For most of you, this isn't much of a post. For those of us that had more than a decade of assured post-season, this is our moment to return to it.

Sorry Pos, but, you're a football guy, you've got Vick as of yesterday - I want the baseball win. (And best of luck to Vick and the Eagles, I've got a bad feeling it won't work out; but, I wish him the best.)

Shiny Apple

It looks like I’ve solved my warranty problem, it only took about a half hour on the phone. The first guy just gave me rote no’s to my requests to schedule onsite service. He sent me to a product specialist who said that Apple doesn’t provide onsite service for Mac mini’s because special tools are needed to open them and the techs don’t carry them.

I explained that then my warranty was worthless because I couldn’t make an appointment at a store. He put me on hold to try to get me an appointment. “You’re right, I can’t get you one either. I’m going to schedule a tech to come to your office.”

Assuming the problem is the hard drive, the logic board or a SATA cable (?), which the tech will bring, I guess with special tools, I should be good to go early next week.

A round of applause for Tony at Apple!

Thursday, August 13, 2009

Not yet, but starting to, rotting Apple

So here’s the latest on the attempt to do more than talk with people at Apple.

You can’t get an appointment, since they only give them for somewhere between the next two and three days. If you call or go on line, they don’t have any.

So this afternoon I took the computer to the Lenox Apple store (there were exactly 66 customers counting me at one point) and tried to leave the computer. I was told if I left it, it would be three to five days before it was diagnosed, then an undetermined number of days before anything was done to it. Or I could wait an hour or two and maybe have someone diagnose it at which point the undetermined number of days to fix it would start today.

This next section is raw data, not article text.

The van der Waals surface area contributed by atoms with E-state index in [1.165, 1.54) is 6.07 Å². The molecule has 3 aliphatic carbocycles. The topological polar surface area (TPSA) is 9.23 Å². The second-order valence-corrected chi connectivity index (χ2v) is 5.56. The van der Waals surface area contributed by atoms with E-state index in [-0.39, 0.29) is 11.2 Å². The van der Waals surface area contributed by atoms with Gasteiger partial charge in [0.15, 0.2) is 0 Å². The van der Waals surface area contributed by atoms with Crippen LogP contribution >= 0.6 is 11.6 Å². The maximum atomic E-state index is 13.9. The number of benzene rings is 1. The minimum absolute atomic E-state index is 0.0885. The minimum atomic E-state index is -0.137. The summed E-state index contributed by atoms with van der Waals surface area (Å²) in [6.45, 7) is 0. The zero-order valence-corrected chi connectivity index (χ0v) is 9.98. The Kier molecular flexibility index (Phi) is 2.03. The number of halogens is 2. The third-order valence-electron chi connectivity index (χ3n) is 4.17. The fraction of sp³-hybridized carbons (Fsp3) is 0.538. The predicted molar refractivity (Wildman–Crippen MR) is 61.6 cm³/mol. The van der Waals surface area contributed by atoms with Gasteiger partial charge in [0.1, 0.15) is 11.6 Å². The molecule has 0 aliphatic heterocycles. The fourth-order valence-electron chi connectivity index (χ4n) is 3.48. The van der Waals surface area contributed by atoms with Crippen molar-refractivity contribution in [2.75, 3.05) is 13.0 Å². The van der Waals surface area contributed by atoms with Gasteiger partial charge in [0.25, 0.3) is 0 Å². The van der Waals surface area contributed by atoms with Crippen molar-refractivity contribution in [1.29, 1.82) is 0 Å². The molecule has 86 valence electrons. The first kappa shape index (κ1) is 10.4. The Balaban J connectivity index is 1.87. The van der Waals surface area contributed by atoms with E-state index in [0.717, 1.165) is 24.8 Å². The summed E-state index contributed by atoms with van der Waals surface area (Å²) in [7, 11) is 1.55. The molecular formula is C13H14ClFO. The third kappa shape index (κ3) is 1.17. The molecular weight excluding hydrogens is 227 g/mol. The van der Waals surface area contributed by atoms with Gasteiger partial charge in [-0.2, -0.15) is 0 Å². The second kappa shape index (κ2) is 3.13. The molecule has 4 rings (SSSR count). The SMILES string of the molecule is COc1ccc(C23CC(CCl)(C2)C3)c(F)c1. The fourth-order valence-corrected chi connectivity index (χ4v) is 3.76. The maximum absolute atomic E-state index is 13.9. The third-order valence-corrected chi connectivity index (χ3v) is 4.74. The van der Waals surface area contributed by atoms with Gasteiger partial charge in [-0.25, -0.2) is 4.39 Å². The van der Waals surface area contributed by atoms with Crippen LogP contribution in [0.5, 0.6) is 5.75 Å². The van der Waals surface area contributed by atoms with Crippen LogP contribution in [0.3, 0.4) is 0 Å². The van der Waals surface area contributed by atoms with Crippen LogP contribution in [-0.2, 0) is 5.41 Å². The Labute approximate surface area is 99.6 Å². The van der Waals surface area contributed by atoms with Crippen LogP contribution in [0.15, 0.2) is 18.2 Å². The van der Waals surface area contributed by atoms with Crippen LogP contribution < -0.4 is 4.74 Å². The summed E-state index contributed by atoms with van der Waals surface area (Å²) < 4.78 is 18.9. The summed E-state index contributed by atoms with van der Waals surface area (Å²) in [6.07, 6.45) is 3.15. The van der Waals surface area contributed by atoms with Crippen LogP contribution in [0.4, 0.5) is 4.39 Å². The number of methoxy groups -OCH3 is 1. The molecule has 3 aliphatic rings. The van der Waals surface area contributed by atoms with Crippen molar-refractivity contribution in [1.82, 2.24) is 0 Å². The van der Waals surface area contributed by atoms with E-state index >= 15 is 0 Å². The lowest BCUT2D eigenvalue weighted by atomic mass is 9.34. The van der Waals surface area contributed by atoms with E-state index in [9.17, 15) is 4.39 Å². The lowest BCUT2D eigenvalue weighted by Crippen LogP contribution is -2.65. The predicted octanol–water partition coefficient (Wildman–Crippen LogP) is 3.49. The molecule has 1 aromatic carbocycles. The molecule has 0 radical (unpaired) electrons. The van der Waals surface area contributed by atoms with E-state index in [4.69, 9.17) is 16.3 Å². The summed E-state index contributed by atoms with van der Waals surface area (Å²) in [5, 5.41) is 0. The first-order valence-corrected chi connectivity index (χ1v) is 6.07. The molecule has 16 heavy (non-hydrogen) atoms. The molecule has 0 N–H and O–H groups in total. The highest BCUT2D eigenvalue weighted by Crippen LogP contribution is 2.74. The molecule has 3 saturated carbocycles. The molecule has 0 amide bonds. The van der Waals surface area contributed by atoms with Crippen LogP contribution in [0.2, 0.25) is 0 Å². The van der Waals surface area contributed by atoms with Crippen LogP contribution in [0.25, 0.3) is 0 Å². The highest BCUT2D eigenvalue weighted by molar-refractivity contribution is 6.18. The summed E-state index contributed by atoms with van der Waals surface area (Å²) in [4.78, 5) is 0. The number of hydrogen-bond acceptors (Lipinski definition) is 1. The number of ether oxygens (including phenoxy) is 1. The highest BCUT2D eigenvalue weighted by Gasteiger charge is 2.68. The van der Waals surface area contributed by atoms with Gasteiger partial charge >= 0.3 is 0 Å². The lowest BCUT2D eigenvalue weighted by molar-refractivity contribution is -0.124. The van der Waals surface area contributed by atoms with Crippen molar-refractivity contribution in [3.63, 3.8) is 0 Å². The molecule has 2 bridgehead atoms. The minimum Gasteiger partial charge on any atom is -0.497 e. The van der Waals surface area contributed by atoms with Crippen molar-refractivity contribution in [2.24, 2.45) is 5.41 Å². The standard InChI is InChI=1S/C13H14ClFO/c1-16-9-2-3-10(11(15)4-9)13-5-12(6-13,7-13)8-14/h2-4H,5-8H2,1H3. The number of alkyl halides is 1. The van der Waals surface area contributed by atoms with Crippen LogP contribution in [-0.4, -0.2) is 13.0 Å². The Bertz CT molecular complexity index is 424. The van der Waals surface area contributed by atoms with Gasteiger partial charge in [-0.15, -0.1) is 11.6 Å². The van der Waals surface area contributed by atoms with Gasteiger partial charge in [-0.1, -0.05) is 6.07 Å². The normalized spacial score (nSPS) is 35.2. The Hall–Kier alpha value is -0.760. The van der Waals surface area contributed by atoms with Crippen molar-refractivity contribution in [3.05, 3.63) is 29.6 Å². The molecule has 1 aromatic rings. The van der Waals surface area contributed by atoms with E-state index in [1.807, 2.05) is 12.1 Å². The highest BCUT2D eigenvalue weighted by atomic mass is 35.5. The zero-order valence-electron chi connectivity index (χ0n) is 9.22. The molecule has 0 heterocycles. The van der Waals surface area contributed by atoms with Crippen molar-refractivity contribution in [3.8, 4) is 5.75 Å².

So, I did what I should have done before messing with these people, I read the warranty. It turns out that I have “onsite” service for my warranty, not that any of the Apple people that I have talked to told me that.

A call to be made tomorrow morning.

Wednesday, August 12, 2009

Bruised Apple

I was in two of Apple’s stores, several times, while buying my Mac mini. They don’t work like normal retail stores. They work along the lines of a high-end, trendy restaurant.

You don’t wander in and get asked by an employee “can I help you?” They are busy helping the forty other customers in the store. What you do is go online to get a reservation to talk to one of the employees; or, you wander in and are met by the “concierge” who puts your name on a list – if someone skips an appointment and there aren’t too many people on the list ahead of you, you might get to talk to someone in an hour or so.

My computer may well have a bad hard drive in it. It makes a strange noise while cogitating. I called an “Apple Expert” who agreed with me and offered to make an appointment for me at the nearest store to have the drive swapped out. First (and only) available appointment: 4:15 p.m. on Friday. “How ‘bout Monday?” “Sorry, the schedule only goes through Saturday, you might want to call or go online Friday and see what’s available then.” Let’s see, I’m calling today and there is one appointment available over the next three days, if I call or go online in two days there will be how many appointments available over the then next three days?

When you have fifteen or so employees and always have forty or so customers in a store, is it too much to ask to assign an employee or two to walk-in customers? I suppose the answer is yes if you model your business on a fancy restaurant.

Monday, August 10, 2009